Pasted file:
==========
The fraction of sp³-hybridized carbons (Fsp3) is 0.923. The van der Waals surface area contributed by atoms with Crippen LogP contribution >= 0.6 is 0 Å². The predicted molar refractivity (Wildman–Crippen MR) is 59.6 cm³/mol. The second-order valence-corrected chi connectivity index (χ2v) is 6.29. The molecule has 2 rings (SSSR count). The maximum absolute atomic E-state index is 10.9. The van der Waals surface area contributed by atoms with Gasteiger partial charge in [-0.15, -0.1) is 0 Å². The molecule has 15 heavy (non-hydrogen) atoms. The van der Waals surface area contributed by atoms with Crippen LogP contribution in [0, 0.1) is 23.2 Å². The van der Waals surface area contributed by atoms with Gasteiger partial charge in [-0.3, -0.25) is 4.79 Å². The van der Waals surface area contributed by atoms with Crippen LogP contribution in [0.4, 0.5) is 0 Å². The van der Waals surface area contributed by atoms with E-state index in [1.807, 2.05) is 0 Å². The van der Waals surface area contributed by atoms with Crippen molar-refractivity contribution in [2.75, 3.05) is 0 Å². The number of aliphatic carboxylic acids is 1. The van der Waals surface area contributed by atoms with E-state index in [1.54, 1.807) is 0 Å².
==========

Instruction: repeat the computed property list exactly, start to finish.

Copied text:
The fraction of sp³-hybridized carbons (Fsp3) is 0.923. The van der Waals surface area contributed by atoms with Crippen LogP contribution >= 0.6 is 0 Å². The predicted molar refractivity (Wildman–Crippen MR) is 59.6 cm³/mol. The second-order valence-corrected chi connectivity index (χ2v) is 6.29. The molecule has 2 rings (SSSR count). The maximum absolute atomic E-state index is 10.9. The van der Waals surface area contributed by atoms with Gasteiger partial charge in [-0.15, -0.1) is 0 Å². The molecule has 15 heavy (non-hydrogen) atoms. The van der Waals surface area contributed by atoms with Crippen LogP contribution in [0, 0.1) is 23.2 Å². The van der Waals surface area contributed by atoms with Gasteiger partial charge in [-0.3, -0.25) is 4.79 Å². The van der Waals surface area contributed by atoms with Crippen LogP contribution in [0.4, 0.5) is 0 Å². The van der Waals surface area contributed by atoms with E-state index in [1.807, 2.05) is 0 Å². The van der Waals surface area contributed by atoms with Crippen molar-refractivity contribution in [2.75, 3.05) is 0 Å². The number of aliphatic carboxylic acids is 1. The van der Waals surface area contributed by atoms with E-state index in [1.54, 1.807) is 0 Å².